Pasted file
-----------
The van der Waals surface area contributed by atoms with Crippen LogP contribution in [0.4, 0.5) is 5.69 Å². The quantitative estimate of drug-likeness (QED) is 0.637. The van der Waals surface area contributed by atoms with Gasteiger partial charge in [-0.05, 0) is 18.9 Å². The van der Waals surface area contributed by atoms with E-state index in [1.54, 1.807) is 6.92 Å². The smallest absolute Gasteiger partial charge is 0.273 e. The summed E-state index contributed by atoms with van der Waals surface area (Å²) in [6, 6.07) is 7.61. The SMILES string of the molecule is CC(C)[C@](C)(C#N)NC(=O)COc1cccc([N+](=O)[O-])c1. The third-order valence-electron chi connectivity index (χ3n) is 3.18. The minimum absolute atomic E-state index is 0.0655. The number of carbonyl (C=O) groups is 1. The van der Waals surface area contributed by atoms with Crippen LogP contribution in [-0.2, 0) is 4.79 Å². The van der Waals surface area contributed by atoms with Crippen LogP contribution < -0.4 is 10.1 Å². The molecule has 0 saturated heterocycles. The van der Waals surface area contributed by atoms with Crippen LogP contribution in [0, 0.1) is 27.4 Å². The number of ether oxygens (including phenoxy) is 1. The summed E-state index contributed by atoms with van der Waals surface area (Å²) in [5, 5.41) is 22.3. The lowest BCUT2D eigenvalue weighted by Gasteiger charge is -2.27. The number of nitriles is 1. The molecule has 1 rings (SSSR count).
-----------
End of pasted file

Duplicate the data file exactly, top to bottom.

The van der Waals surface area contributed by atoms with Crippen LogP contribution in [0.4, 0.5) is 5.69 Å². The quantitative estimate of drug-likeness (QED) is 0.637. The van der Waals surface area contributed by atoms with Gasteiger partial charge in [-0.05, 0) is 18.9 Å². The van der Waals surface area contributed by atoms with E-state index in [1.54, 1.807) is 6.92 Å². The smallest absolute Gasteiger partial charge is 0.273 e. The summed E-state index contributed by atoms with van der Waals surface area (Å²) in [6, 6.07) is 7.61. The SMILES string of the molecule is CC(C)[C@](C)(C#N)NC(=O)COc1cccc([N+](=O)[O-])c1. The third-order valence-electron chi connectivity index (χ3n) is 3.18. The minimum absolute atomic E-state index is 0.0655. The number of carbonyl (C=O) groups is 1. The van der Waals surface area contributed by atoms with Crippen LogP contribution in [-0.2, 0) is 4.79 Å². The van der Waals surface area contributed by atoms with Crippen LogP contribution < -0.4 is 10.1 Å². The molecule has 0 saturated heterocycles. The van der Waals surface area contributed by atoms with Crippen LogP contribution in [0, 0.1) is 27.4 Å². The number of ether oxygens (including phenoxy) is 1. The summed E-state index contributed by atoms with van der Waals surface area (Å²) in [5, 5.41) is 22.3. The lowest BCUT2D eigenvalue weighted by Gasteiger charge is -2.27. The number of nitriles is 1. The molecule has 1 rings (SSSR count).